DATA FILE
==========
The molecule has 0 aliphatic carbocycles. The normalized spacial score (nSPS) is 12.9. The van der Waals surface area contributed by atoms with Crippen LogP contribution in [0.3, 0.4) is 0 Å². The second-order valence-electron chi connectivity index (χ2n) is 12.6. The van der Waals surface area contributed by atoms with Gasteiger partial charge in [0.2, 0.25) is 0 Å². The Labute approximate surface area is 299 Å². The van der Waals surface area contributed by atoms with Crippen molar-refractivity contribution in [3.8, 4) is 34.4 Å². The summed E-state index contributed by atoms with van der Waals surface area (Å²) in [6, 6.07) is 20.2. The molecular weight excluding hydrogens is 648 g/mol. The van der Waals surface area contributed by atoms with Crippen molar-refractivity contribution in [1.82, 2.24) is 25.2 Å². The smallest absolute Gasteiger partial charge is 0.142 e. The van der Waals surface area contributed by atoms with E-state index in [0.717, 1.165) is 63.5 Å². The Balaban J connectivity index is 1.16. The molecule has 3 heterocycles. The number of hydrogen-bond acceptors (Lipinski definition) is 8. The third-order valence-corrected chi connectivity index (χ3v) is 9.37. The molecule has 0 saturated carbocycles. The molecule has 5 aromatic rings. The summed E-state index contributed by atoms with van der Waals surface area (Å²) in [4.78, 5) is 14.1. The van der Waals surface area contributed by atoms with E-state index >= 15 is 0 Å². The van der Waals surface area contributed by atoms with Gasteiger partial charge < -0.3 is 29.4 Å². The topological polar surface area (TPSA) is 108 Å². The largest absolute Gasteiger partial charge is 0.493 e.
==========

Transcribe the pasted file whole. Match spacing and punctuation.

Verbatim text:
The molecule has 0 aliphatic carbocycles. The normalized spacial score (nSPS) is 12.9. The van der Waals surface area contributed by atoms with Crippen LogP contribution in [0.3, 0.4) is 0 Å². The second-order valence-electron chi connectivity index (χ2n) is 12.6. The van der Waals surface area contributed by atoms with Gasteiger partial charge in [0.2, 0.25) is 0 Å². The Labute approximate surface area is 299 Å². The van der Waals surface area contributed by atoms with Crippen molar-refractivity contribution in [3.8, 4) is 34.4 Å². The summed E-state index contributed by atoms with van der Waals surface area (Å²) in [6, 6.07) is 20.2. The molecular weight excluding hydrogens is 648 g/mol. The van der Waals surface area contributed by atoms with Crippen molar-refractivity contribution in [1.82, 2.24) is 25.2 Å². The smallest absolute Gasteiger partial charge is 0.142 e. The van der Waals surface area contributed by atoms with E-state index in [0.717, 1.165) is 63.5 Å². The Balaban J connectivity index is 1.16. The molecule has 3 heterocycles. The number of hydrogen-bond acceptors (Lipinski definition) is 8. The third-order valence-corrected chi connectivity index (χ3v) is 9.37. The molecule has 0 saturated carbocycles. The molecule has 5 aromatic rings. The summed E-state index contributed by atoms with van der Waals surface area (Å²) in [4.78, 5) is 14.1. The van der Waals surface area contributed by atoms with E-state index >= 15 is 0 Å². The van der Waals surface area contributed by atoms with Gasteiger partial charge < -0.3 is 29.4 Å². The topological polar surface area (TPSA) is 108 Å². The largest absolute Gasteiger partial charge is 0.493 e.